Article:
An American Werewolf in London

After being attacked on the Moors in rural northern England, a young backpacking American (David Naughton) awakes in a London hospital and falls for his nurse, Walkabout’s Jenny Agutter. This leads to some romcom hijinks, mostly involving Agutter’s Alex not being allowed to sleep with patients, and the vacationing David bored and alone in her apartment all day with no money and no where to go, trying to amuse himself. Oh, one last thing, David’s a werewolf being stalked by the ever-decaying remains of his zombie best friend. Sorry, forgot that bit.
This film is great, mostly memorable for Rick Baker’s stunning effects, featuring a transformation entirely CGI free that looks and feels unbearably painful and has yet to be equalled over thirty years later. There are some good jump scares and creative cinematography, with even a stationery phone box call shot seemingly on a circling bicycle. The subway sequence is particularly exhilarating, and the film is a lot funnier than you might remember, especially the scene in the porn theatre, with various undead suggesting the best ways for David to kill himself (we finally get to see director John Landis’ in-joke movie See You Next Wednesday, referenced in all his films, that turns out to not be that recommendable).
Unfortunately Landis doesn’t follow Spielberg’s rule of not showing too much monster, as the later scenes, before an overly abrupt ending, reveal the creature too clearly, gnawing away at some of the mystery. Frank Oz’s cameo as an American embassy official is also offputting, as I can’t take him seriously when he’s doing a voice that sounds exactly like the one he uses for Fozzie Bear in the Muppets. The most unbelievable part though? It’s possible to get a taxi far in London for £1.50. Ridiculous.
Still, thoroughly enjoyable and worth watching for Baker’s Oscar-winning make-up and effects.
Choose film 7/10

The Blues Brothers

No, you’re not seeing things. Hell has not frozen over, a pig did not just fly past the window and Paul W. S. Anderson did not just make a good film, I have written a post. I honestly cannot explain why I haven’t written anything for the past 2 months (2 months? Sheesh, sorry), but rest assured I have been steadily watching films, I’ve handwritten a bunch of posts and just haven’t gotten round to typing them up, so hopefully over the next few weeks I’ll catch up with the 60-odd films you’re all dying to read about.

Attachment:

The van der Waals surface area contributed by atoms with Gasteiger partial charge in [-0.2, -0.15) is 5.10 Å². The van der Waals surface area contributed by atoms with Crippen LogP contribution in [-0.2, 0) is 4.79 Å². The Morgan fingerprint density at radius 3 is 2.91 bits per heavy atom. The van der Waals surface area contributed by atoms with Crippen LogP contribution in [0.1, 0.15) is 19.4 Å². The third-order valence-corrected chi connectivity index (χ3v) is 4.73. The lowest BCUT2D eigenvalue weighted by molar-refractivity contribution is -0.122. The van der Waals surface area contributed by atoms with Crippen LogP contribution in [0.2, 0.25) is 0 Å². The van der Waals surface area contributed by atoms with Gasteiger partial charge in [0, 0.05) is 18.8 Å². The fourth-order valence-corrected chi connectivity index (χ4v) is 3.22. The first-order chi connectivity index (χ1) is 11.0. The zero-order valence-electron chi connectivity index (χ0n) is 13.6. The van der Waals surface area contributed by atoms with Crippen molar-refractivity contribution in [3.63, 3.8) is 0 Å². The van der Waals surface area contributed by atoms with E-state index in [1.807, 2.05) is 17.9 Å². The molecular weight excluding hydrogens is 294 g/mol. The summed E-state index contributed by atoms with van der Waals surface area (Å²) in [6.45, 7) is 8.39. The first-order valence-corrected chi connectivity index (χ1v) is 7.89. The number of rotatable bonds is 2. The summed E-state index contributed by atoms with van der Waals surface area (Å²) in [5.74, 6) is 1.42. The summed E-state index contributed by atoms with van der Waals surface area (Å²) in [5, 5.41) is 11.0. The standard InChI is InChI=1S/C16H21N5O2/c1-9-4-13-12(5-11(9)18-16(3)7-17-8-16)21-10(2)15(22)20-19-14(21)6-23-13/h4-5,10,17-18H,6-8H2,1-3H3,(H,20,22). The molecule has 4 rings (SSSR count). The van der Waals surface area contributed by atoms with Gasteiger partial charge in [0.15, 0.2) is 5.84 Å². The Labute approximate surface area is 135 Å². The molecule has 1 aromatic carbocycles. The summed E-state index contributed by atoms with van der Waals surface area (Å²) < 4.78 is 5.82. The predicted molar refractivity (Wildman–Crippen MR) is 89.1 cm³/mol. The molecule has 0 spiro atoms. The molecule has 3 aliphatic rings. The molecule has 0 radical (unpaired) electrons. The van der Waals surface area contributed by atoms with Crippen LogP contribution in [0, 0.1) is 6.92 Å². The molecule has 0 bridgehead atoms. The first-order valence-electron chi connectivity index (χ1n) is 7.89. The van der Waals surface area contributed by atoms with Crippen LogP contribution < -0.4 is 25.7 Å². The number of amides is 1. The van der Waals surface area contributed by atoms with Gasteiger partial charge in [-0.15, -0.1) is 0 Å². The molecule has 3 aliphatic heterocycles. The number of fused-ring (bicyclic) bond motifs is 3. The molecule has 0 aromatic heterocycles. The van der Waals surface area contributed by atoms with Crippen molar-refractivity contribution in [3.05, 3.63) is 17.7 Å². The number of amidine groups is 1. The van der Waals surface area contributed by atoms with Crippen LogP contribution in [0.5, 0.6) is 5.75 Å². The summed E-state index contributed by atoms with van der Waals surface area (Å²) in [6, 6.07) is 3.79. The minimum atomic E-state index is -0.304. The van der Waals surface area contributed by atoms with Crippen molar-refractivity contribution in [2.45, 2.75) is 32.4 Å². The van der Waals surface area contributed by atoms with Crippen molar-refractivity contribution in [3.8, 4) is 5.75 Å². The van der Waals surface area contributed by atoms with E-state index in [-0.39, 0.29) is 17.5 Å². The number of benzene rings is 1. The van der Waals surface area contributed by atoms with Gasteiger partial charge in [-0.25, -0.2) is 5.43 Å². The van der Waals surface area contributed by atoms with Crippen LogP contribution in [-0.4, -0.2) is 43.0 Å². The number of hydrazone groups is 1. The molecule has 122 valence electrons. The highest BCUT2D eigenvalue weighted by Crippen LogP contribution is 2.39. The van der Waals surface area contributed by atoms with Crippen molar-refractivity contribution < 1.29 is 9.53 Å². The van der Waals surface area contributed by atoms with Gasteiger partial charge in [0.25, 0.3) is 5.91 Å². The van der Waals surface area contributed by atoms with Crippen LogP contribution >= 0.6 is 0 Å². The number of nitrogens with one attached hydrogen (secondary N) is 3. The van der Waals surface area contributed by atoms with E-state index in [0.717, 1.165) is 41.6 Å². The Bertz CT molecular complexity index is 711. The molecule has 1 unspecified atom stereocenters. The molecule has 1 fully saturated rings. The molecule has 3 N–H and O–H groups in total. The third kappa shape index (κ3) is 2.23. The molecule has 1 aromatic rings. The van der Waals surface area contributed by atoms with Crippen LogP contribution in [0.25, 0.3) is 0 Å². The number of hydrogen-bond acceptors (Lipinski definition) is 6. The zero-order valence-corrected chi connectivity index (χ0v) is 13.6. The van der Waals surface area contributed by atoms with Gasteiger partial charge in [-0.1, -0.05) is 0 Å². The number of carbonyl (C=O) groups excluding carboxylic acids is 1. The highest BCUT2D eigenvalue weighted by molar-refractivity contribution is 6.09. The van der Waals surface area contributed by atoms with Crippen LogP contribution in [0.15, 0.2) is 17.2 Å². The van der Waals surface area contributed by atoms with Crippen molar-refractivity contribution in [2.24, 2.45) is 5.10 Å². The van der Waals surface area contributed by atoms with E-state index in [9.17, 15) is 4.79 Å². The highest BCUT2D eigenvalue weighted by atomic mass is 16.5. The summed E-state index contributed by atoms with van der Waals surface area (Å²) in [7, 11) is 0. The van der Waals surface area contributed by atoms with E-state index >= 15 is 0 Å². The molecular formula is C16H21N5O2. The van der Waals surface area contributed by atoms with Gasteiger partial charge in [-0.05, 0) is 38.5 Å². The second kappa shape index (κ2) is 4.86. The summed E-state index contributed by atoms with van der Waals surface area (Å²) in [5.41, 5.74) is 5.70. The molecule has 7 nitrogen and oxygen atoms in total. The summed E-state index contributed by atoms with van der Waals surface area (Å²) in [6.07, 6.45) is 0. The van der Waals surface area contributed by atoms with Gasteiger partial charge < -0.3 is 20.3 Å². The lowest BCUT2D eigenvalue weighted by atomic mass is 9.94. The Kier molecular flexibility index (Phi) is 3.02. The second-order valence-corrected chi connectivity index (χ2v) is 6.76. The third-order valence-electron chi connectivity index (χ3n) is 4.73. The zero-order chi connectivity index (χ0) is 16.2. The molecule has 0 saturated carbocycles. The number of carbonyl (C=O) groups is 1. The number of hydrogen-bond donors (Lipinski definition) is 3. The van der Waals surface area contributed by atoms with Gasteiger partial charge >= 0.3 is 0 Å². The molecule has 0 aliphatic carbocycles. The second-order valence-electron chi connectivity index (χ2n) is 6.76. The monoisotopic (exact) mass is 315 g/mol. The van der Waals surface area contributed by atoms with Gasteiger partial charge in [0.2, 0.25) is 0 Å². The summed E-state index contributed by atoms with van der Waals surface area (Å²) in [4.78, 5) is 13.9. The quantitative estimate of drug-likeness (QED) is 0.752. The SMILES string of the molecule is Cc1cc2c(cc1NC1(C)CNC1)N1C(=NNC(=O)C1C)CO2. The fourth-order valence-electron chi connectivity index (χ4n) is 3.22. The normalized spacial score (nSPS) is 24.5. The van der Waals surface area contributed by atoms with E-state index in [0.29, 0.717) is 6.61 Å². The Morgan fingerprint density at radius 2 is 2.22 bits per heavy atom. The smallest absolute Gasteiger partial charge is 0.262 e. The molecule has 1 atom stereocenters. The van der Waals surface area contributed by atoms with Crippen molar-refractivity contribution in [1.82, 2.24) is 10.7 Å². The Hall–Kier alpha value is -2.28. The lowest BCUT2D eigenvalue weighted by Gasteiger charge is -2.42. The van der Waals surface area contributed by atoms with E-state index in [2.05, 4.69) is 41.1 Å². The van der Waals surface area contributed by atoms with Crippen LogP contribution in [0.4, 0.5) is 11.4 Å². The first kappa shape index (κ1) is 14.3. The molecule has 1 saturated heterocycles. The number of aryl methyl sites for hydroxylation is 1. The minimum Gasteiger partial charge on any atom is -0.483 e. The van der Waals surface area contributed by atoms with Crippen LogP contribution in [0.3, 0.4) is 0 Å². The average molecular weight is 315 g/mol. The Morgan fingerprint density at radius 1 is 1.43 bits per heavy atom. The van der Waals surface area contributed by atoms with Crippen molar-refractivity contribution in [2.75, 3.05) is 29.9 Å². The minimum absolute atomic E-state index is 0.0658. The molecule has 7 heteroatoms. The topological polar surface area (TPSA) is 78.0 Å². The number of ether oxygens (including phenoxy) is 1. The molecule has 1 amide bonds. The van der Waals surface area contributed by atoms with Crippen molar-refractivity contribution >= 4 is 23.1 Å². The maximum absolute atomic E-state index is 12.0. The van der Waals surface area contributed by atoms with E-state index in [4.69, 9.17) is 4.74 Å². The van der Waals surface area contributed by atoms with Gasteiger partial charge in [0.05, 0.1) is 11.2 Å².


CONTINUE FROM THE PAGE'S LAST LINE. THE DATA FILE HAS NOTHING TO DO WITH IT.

So, here we go. The Blues Brothers, a 9-piece rhythm and blues band fronted by brothers ‘Joliet’ Jake and Elwood Blues (John Belushi and Dan Aykroyd) started life as a sketch on American comedy show Saturday Night Live, who’ve had something of a chequered history with sketch to screen adaptations. For every Wayne’s World there’s an It’s Pat, Coneheads or A Night at the Roxbury, but it all kicked off with the Brothers Blue, an undeniable stone cold classic, with a supremely quotable script, dead-on performances and more cameos than Belushi’s eaten hot dinners. Everybody from Aretha Franklin, Ray Charles and John Lee Hooker shows up to belt out a number whilst Jake and Elwood set out on a mission from Gahd to get their band back together and raise the $5,000 dollars required to save the orphanage they grew up in. On the way they are hunted by the police, led by John Candy’s plaid-clad detective, rival band the Good Ol’ Boys, a group of Illinois Nazis, the army and Carrie Fisher’s flame thrower toting vengeful ex. With so much going on it would be understandable for the central stars to stick to their sketched personas, but both give it their all, especially Belushi, whose absence couldn’t be replaced by the trio of John Goodman, Joe Morton and a little kid when the ill-advised Blues Brothers 2000 rolled around. Above all, the film never loses its sense of fun, even with a two-hour plus run time unpopular with traditional comedies. A high level of farce – the brothers are remarkably blasé about the level of destruction around them, at one point strolling away unharmed from an exploding building –  helps to retain the silliness, and the soundtrack deserves a place in everyone’s music collection.
Choose film 9/10